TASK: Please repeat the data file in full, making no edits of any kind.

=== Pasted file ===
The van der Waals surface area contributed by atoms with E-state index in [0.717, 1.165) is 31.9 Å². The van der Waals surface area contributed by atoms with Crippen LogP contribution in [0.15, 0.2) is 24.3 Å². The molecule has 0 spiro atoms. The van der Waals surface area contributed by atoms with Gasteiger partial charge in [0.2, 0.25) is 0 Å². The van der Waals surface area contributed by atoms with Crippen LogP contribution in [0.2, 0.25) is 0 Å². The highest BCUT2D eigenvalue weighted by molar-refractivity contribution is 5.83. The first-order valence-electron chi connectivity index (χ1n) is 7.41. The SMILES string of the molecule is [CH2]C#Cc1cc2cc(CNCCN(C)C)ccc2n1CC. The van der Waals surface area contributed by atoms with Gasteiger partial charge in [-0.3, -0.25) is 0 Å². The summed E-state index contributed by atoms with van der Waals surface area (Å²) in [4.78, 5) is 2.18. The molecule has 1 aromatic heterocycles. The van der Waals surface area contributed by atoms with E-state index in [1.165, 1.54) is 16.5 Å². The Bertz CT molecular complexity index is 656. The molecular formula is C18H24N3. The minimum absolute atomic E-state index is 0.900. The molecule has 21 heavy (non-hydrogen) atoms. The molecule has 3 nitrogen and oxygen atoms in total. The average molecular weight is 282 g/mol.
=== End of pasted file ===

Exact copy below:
The van der Waals surface area contributed by atoms with E-state index in [0.717, 1.165) is 31.9 Å². The van der Waals surface area contributed by atoms with Crippen LogP contribution in [0.15, 0.2) is 24.3 Å². The molecule has 0 spiro atoms. The van der Waals surface area contributed by atoms with Gasteiger partial charge in [0.2, 0.25) is 0 Å². The van der Waals surface area contributed by atoms with Crippen LogP contribution in [0.2, 0.25) is 0 Å². The highest BCUT2D eigenvalue weighted by molar-refractivity contribution is 5.83. The first-order valence-electron chi connectivity index (χ1n) is 7.41. The SMILES string of the molecule is [CH2]C#Cc1cc2cc(CNCCN(C)C)ccc2n1CC. The van der Waals surface area contributed by atoms with Gasteiger partial charge in [-0.3, -0.25) is 0 Å². The summed E-state index contributed by atoms with van der Waals surface area (Å²) in [4.78, 5) is 2.18. The molecule has 1 aromatic heterocycles. The van der Waals surface area contributed by atoms with E-state index in [1.165, 1.54) is 16.5 Å². The Bertz CT molecular complexity index is 656. The molecular formula is C18H24N3. The minimum absolute atomic E-state index is 0.900. The molecule has 21 heavy (non-hydrogen) atoms. The molecule has 3 nitrogen and oxygen atoms in total. The average molecular weight is 282 g/mol.